Charles moots special task force to collar farm thieves
Manchester NW communities hoping to reduce agri losses after road repairs
Agriculture and Fisheries Minister Pearnel Charles Jr says he will be putting a submission to Cabinet for the formation of a special task force to tackle praedial larceny.
With an estimated $6 billion lost to farm theft locally each year, the task force, which will be staffed by agricultural wardens, forms part of a comprehensive approach being pursued to combat the issue, including legislative amendments to impose stiffer penalties for offenders.
The agricultural wardens, Charles disclosed, are expected to have the same powers, authority, privileges and immunity as a police constable as outlined in the Praedial Larceny Act of 1983.
“Submissions are being drafted right now for the agricultural wardens group. It will be a specialised force of trained professionals, some police and volunteers who will focus attention on protecting farms and farmers,” he said in a Gleaner interview.
Speaking at the opening ceremony for farm roads in the communities of Grass Piece in Maidstone and Back Street in Wilderness, Manchester North Western on Thursday, Charles said that although Jamaica’s agricultural output has been steadily increasing, it is always under threat from the “two-foot puss”.
“But we’re going to work on a programme that will help us to organise farmers to introduce the technology and the systems for us to be able to protect your farms and protect you, and, more importantly, to find out who is buying from the thieves,” he told residents of the largely farming communities.
Manchester North Western Member of Parliament Mikael Phillips said his constituency was now at a “tipping point” with praedial larceny, noting that as recently as last week, more than 20 heads of goats were lost in the area as thieves plundered farms.
“We’ve been saying, for a very long time, that there needs to be a dedicated [team], not just one officer in a police station that deals with praedial larceny, but you have to build out. Just like how you build out an enforcement team with the Transport Authority and different agencies, you have to build out a dedicated team in dealing with praedial larceny,” he said.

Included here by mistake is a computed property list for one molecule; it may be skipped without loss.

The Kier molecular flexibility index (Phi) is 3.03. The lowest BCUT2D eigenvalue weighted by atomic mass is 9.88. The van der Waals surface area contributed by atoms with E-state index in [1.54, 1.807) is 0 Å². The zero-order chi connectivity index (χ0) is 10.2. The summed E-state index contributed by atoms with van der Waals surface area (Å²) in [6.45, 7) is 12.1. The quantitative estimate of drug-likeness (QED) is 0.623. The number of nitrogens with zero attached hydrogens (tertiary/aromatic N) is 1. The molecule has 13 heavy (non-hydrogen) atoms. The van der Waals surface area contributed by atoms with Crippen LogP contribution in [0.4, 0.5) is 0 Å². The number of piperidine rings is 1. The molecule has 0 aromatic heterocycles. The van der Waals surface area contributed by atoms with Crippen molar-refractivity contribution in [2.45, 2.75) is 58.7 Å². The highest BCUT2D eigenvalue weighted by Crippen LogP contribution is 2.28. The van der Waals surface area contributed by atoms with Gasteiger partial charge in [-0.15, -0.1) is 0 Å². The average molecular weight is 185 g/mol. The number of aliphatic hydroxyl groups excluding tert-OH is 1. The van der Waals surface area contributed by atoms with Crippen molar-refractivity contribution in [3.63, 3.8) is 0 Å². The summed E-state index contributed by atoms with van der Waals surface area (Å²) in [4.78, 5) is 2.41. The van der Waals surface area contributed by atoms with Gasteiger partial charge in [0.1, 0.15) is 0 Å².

He expressed concern that with an increase in major crimes in the parish in recent weeks, the under-resourced police could end up putting praedial larceny on the back burner.
“We have one police station. Our police station has one vehicle. Otherwise, parts of the constituency is assisted by Mandeville,” he stated. “We have to relook at the laws [so] that when persons are held, there is swift action, not only by the police itself, but by the court system.”
Meanwhile, Charles said the $670-million road-rehabilitation programme will continue as the government pushes to ramp up agricultural production for the more than 33,000 farmers in Manchester.
‘We want to see Jamaica winning’
Back Street and Grass Piece have each had one mile of farm roads rehabilitated at a combined cost of roughly $17 million.
“Wherever there is production, the government will be providing roads. We will be supporting all members of parliament from whatever side. Agriculture is one area where we don’t want to see green or orange.” Charles said, referring to the colours of the island’s two main political parties. “Agriculture is where we want to see Jamaica winning.”
The rehabilitated roads are expected to benefit more than 100 farmers, and 47-year-old Back Street farmer Barbara Forbes said it is long overdue.
“From when I was a child growing up, I heard dem talking about this road to fix, so it finally [happened], which I am appreciative of. I give God thanks. I’m very grateful,” she said.
Forbes said that her farm is located miles away from the main road and she often resorts to using donkeys to transport produce. At times, she also carried the load on her head, she said, recalling countless times balancing up to 120 pounds of potatoes atop her head on her way to the road.
The roads did not only cause a strain to necks, according to Irish potato farmer Philmore Morris, but also hit his pocket hard as he lost produce after failing to get it off the farm in time when reaped.
“Once yuh can’t reach road wid it, it go back,” he told The Gleaner. “Once yuh reap it and nuh have nobody to take it out and you cannot take it out, it has to stay on the farm and it rotten.”
Another farmer is pleading for more financial support to put idle lands in Grass Piece into agricultural production.
“Mi miself have land, but mi can’t manage it. Mi have di mind fi do it and so, but it is only a little at a time. Because sometime mi can’t buy di fertiliser, the spray, and the manure, and whatever it takes,” Everton Moore told The Gleaner.